View Full Version : Newsweek Apologizes For Quran Story

05-15-2005, 07:38 PM
Newsweek apologizes for Quran story
Says report that sparked deadly protests contained errors


The Associated Press
Updated: 7:29 p.m. ET May 15, 2005

NEW YORK - Newsweek magazine has apologized for errors in a story alleging that interrogators at the U.S. detention center in Guantanamo Bay desecrated the Quran, saying it would re-examine the accusations, which sparked outrage and deadly protests in Afghanistan.

Fifteen people died and scores were injured in violence between protesters and security forces, prompting U.S. promises to investigate the allegations.

“We regret that we got any part of our story wrong, and extend our sympathies to victims of the violence and to the U.S. soldiers caught in its midst,” Newsweek Editor Mark Whitaker wrote in a note to readers.

In an issue dated May 9, the magazine reported that U.S. military investigators had found evidence that interrogators placed copies of Islam’s holy book in washrooms and had flushed one down the toilet to get inmates to talk.

Whitaker wrote that the magazine’s information came from “a knowledgeable U.S. government source,” and before publishing the item, writers Michael Isikoff and John Barry sought comment from two Defense Department officials. One declined to respond, and the other challenged another part of the story but did not dispute the Quran charge, Whitaker said.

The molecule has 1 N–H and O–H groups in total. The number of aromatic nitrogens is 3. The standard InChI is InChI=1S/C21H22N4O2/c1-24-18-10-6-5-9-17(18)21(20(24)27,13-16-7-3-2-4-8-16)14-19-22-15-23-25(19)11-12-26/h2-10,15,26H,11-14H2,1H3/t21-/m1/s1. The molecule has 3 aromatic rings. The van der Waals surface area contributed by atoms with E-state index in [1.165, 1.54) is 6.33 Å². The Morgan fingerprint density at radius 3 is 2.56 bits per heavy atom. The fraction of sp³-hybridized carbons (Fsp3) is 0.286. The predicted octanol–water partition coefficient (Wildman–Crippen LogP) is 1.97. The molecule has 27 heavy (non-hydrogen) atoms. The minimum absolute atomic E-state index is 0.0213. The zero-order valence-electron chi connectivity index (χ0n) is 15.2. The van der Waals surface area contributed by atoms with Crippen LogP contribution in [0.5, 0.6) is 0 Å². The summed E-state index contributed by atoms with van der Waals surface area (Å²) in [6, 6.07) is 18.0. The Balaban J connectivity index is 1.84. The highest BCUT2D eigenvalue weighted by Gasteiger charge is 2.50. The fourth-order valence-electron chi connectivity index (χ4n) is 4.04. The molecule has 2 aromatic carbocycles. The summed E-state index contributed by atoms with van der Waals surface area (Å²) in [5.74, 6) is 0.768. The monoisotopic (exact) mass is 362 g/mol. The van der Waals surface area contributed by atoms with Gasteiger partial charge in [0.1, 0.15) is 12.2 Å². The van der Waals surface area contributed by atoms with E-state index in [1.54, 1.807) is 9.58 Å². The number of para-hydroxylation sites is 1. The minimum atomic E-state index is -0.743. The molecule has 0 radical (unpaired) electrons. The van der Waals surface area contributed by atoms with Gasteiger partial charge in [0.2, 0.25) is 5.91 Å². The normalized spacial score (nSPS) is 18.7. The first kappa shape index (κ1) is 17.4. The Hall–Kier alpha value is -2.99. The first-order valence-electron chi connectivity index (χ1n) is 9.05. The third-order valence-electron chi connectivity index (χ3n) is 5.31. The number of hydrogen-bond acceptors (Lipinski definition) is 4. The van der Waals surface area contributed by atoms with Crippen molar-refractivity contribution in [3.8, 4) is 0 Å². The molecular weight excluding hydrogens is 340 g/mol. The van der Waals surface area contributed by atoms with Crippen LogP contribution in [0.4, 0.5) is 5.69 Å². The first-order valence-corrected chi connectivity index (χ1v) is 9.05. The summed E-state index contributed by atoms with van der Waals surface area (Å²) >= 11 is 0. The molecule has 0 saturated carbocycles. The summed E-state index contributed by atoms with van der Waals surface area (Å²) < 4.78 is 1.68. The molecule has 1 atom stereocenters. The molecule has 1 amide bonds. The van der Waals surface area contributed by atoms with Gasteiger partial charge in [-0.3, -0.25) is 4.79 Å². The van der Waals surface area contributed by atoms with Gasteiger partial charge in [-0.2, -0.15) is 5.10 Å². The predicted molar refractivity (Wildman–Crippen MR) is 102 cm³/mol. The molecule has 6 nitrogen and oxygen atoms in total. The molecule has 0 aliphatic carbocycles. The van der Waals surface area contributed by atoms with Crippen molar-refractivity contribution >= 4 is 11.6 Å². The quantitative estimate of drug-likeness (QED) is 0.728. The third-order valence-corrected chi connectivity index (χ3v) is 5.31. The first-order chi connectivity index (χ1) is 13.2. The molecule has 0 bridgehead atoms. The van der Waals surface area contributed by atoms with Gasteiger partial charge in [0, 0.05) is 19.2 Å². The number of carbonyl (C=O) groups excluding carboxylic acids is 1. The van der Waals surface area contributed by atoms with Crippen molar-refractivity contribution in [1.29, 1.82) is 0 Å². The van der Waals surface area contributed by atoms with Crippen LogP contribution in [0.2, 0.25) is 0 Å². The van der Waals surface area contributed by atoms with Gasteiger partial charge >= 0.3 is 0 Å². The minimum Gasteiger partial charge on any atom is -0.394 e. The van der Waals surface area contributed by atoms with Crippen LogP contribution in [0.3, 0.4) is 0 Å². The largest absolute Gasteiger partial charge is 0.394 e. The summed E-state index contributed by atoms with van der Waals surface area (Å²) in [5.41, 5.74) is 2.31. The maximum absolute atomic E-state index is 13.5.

But on Friday, a top Pentagon spokesman told the magazine that a review of the military’s investigation concluded it was never meant to look into charges of Quran desecration. The spokesman also said the Pentagon had investigated other desecration charges by detainees and found them not credible.

Also, Whitaker added, the magazine’s original source later said he could not be sure he read about the alleged Quran incident in the report they cited, and that it might have been in another document.

“Top administration officials have promised to continue looking into the charges, and so will we,” Whitaker wrote.

Following the report, demonstrations spread across Afghanistan, and Islamic leaders gathered to pass a resolution calling for anyone found to have abused the Quran to be punished. Many of the 520 inmates at Guantanamo are Muslims arrested during the U.S.-led war against the Taliban and its al-Qaida allies in Afghanistan.

National Security Adviser Stephen Hadley said in an interview for CNN’s “Late Edition” that the allegations were being investigated “vigorously.”

“If it turns out to be true, obviously we will take action against those responsible,” he said.

© 2005 The Associated Press. All rights reserved. This material may not be published, broadcast, rewritten or redistributed.

05-15-2005, 07:41 PM

05-15-2005, 07:53 PM
I don't see them denying that it happened.. did I miss that part?

05-15-2005, 08:00 PM
This is one of those stories meant to deflect, and misdirect... they didn't say it didn't happen, but they're leading people to believe it didn't.

05-17-2005, 04:13 PM
It might be possible that the white house got to someone.